Thoroughly Modern Millie (1967)

Just like most of the musicals of great composers, the topic of this one is heavy(White Slavery), but it is made light because of the music and comedic lines. 

It is also a movie about misconceptions and about love.

The songs and dance steps are good, and the acting was, well, it was good. Probably not great, but it was good.

It was written by Richard Morris and directed by George Roy Hill. 

A stage version was based on this movie(a full musical) with lyrics written by Dick Scanlan and music composed by Jeanine Tesori.  The sound track of the movie was by Elmer Bernstein and his team.
Pat Morita, Beatrice Lillie and Jack Soo
Thank goodness, even if there are still stereotypes, the Asians are given better roles now.  The great Pat Morita and Jack Soo were given somewhat insulting roles here.

John Gavin, James Fox, Beatrice Lillie, Carol Channing, Julie Andrews and Mary Tyler Moore

from imdb:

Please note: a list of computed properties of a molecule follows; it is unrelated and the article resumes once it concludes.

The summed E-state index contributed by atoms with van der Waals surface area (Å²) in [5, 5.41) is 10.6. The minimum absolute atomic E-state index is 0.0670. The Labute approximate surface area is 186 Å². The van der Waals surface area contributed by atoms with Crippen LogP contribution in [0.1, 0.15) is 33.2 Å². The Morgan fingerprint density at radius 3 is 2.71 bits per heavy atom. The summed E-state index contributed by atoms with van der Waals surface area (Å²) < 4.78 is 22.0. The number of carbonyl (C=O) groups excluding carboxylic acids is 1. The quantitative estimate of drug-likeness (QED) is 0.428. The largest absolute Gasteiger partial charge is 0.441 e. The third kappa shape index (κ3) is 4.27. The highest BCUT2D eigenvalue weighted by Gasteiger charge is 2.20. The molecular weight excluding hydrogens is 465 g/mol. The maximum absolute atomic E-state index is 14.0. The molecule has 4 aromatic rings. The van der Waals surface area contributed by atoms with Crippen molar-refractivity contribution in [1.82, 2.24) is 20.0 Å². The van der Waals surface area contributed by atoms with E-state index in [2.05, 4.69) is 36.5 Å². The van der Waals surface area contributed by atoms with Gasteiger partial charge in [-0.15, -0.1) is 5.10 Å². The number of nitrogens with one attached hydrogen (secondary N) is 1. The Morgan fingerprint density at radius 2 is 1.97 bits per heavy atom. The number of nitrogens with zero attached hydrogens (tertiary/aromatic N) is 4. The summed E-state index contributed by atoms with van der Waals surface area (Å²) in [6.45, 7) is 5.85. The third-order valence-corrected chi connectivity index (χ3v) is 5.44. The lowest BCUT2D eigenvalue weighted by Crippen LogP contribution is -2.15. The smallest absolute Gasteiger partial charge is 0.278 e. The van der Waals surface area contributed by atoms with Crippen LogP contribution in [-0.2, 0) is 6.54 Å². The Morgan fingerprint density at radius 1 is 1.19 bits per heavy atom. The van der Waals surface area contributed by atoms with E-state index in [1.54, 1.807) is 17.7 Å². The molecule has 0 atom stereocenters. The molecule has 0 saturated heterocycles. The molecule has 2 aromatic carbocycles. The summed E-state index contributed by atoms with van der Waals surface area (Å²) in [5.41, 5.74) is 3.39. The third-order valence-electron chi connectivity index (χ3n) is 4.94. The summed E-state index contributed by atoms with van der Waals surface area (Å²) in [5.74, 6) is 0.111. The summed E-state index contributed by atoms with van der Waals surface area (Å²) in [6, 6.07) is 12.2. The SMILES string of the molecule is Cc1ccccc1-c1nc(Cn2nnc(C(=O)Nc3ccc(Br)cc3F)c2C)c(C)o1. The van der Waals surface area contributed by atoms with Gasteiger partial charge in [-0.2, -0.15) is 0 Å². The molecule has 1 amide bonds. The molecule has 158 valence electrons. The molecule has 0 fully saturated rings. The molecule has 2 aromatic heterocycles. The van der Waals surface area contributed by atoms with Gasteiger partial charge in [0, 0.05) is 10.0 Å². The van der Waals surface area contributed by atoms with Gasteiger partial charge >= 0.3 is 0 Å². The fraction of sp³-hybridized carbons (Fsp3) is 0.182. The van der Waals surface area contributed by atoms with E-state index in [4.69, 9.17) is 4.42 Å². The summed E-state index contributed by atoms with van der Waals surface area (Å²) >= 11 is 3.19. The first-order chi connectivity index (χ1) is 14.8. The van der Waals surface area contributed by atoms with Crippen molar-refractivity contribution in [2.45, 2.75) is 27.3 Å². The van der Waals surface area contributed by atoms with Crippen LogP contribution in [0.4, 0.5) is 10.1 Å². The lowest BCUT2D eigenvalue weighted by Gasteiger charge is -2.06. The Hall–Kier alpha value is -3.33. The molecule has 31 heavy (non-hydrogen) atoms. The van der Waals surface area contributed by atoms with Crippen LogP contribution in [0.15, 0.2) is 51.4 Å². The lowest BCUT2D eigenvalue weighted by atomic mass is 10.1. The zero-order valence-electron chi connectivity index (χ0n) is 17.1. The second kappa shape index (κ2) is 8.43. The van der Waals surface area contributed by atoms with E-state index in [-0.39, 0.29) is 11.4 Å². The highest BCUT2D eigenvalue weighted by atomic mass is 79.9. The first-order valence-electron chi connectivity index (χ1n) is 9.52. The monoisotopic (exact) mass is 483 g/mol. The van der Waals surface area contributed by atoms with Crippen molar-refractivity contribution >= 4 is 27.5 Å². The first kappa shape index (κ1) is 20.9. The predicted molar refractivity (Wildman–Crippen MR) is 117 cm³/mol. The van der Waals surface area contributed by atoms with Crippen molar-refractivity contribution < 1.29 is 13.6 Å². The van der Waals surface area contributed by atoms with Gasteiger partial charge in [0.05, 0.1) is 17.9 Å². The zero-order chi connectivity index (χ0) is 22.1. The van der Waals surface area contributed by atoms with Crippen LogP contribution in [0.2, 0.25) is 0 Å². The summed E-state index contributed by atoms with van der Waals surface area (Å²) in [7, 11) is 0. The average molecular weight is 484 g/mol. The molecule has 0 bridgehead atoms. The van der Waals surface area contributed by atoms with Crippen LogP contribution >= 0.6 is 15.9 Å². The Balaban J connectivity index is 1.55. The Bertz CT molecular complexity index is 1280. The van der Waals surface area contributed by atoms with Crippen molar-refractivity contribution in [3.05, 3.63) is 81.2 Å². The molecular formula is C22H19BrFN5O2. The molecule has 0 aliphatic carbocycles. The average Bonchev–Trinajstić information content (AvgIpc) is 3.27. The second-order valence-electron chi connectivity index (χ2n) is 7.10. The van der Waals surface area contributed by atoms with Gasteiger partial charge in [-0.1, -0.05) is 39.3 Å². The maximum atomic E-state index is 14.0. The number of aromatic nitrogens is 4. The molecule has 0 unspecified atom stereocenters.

In 1922 New York City, Millie Dillmount and Miss Dorothy Brown are just two of the girls living at the Priscilla Hotel for Single Young Ladies run by Mrs. Meers. Orphaned, Miss Dorothy, just recently arrived, is a naive, old-fashioned girl from a seemingly privileged background who has aspirations to be a stage actress. From more modest means, Millie, in New York for three months, used to be old fashioned, but now has a new modern sensibility and look to match, complete with bobbed hair and dresses with hemlines above the knee. Included in this new modern sensibility is Millie's goal of getting a job as a stenographer, with a quick promotion to being her wealthy boss' "Mrs.". Love is not to factor into the equation. She believes she's found the right employer in the form of chisel-jawed Trevor Graydon of the Sincere Trust Insurance Company. Millie's pursuit of Mr. Graydon is despite the fact that Mr. Graydon sees her as one of the boys, he has old fashioned sensibilities, and Millie ... Written by Huggo

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